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Analysis: What cops need to know about the changes to qualified immunity in Colorado

The legislation creates a $25,000 personal liability ceiling for officers found liable for state constitutional violations


On June 19, 2020, Colorado Governor Jared Polis signed a comprehensive police reform bill titled the “Enhance Law Enforcement Integrity Act” (SB 20-217). Among many other provisions, the new law takes aim at the qualified immunity defense available to federal, state and local law enforcement officers when sued in their personal capacity in federal court pursuant to federal law. [1]

SB 20-217, pursuant to the Bill of Rights found in Article 11 of the Colorado State Constitution, creates a new right to sue Colorado “Peace Officers” (i.e., defined under state law as police officers, deputy sheriffs and state patrol officers) in the state court system.

No longer in Colorado are alleged victims of police unconstitutional conduct limited to bringing lawsuits in federal court pursuant to federal civil rights law. The new law creates a second legal liability avenue for alleged victims of police civil rights abuse to seek money damages and injunctive relief within the Colorado court system.

Abolition of Qualified Immunity

Section 13-21-131 (2)(b) of the new law states: “Qualified Immunity is not a defense to liability pursuant to this section.” Notwithstanding the abolition of qualified immunity, the law does provide valuable protection for law enforcement defendants.

Section (4) states that a peace officer’s employer is required to indemnify the officer for any liability resulting from any judgment or settlement entered against the officer from a claim arising pursuant to the new law. However, the law contains an exception to the indemnity requirement that states: “If the peace officer’s employer determines that the officer did not act upon a good faith and reasonable belief that the action was lawful, then the peace officer is personally liable and shall not be indemnified … for five percent of the judgment or settlement or twenty-five thousand dollars, whichever is less.”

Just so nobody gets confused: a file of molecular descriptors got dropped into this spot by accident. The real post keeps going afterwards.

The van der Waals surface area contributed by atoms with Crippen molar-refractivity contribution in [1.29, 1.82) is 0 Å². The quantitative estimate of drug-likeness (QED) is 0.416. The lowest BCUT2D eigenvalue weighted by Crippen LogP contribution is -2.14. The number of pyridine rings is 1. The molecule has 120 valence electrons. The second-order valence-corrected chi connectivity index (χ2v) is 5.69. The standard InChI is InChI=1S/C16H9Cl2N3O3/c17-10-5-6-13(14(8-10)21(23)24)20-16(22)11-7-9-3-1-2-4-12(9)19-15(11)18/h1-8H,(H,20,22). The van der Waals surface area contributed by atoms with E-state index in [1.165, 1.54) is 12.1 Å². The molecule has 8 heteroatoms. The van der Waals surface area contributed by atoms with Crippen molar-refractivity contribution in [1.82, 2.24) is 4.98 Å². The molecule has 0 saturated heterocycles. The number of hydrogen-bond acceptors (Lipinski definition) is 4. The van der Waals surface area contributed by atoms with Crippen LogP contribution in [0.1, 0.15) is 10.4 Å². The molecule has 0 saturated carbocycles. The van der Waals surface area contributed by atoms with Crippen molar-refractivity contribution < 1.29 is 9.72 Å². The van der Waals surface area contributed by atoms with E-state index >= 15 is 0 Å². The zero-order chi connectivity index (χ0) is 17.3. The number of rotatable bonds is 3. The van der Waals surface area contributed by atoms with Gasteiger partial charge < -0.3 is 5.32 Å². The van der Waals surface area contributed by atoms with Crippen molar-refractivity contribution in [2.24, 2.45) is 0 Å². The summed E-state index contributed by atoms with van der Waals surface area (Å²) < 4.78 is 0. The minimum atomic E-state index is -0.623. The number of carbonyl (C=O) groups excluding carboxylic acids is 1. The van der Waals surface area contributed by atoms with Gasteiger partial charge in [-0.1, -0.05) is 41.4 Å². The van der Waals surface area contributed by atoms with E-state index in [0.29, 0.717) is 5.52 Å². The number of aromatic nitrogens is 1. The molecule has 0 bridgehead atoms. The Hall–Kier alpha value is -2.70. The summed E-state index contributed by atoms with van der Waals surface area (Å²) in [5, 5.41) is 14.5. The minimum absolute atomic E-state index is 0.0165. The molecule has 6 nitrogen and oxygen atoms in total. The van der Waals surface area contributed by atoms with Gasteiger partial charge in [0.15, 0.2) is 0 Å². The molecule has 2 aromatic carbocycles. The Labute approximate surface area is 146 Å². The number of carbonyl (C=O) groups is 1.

The legislation thus creates a $25,000 personal liability ceiling for officers found liable for state constitutional violations.

One other provision of the statute requires mention. The law explicitly states, “A public entity does not have to indemnify a peace officer if the peace officer was convicted of a criminal violation for the conduct from which the claim arises.” So apparently, at the discretion of the officer’s employer, indemnification of an officer is not mandated when the officer sued under this statute is also convicted of a crime arising out of the same subject matter as the suit.

what’s next?

Forbes Magazine reports that “Colorado is the first state to enact legislation that bars qualified immunity as a defense to state constitutional claims.” [2]

Colorado legislators have created a way around the qualified immunity defense by establishing a new statutory remedy for alleged civil rights violations grounded in its state constitution. This permits civil rights litigants to bypass federal courts and the qualified immunity defense for officers created by the United States Supreme Court.

On June 15, the Supreme Court declined to review eight lower federal appellate cases that contained qualified immunity issues. Passage of the new Colorado statute has no direct impact on federal lawsuits filed under federal civil rights laws. Federal lawsuits can still be filed in Colorado federal courts alleging federal civil rights violations, and police defendants will still be able to assert qualified immunity in its present form unless modified by the Supreme Court or the United States Congress.

In my opinion, one thing is for certain: The Colorado approach to qualified immunity will be coming quickly to a state legislature and court system near you.

NEXT: Colorado law enforcement begin to implement sweeping police reform


1. State and local officers can be sued in federal court pursuant to 42 U.S.C. §1983 (The federal Civil Rights Act of 1871). Federal officers can likewise be sued in federal court for civil rights violations under the so-called “Bivens” doctrine arising from a U.S. Supreme Court decision titled Bivens v. Six Unknown Named Agents of Federal Bureau of Narcotics, 403 U.S. 388 (1971).

2. Sibilia N. Colorado Passes Landmark Law Against Qualified Immunity, Creates New Way to Protect Civil Rights. Forbes Magazine, June 21, 2020.

John Michael Callahan served in law enforcement for 44 years. His career began as a special agent with NCIS. He became an FBI agent and served in the FBI for 30 years, retiring in the position of supervisory special agent/chief division counsel. He taught criminal law/procedure at the FBI Academy. After the FBI, he served as a Massachusetts Deputy Inspector General and is currently a deputy sheriff for Plymouth County, Massachusetts. He is the author of two published books on deadly force and an upcoming book on supervisory and municipal liability in law enforcement.

Contact Mike Callahan.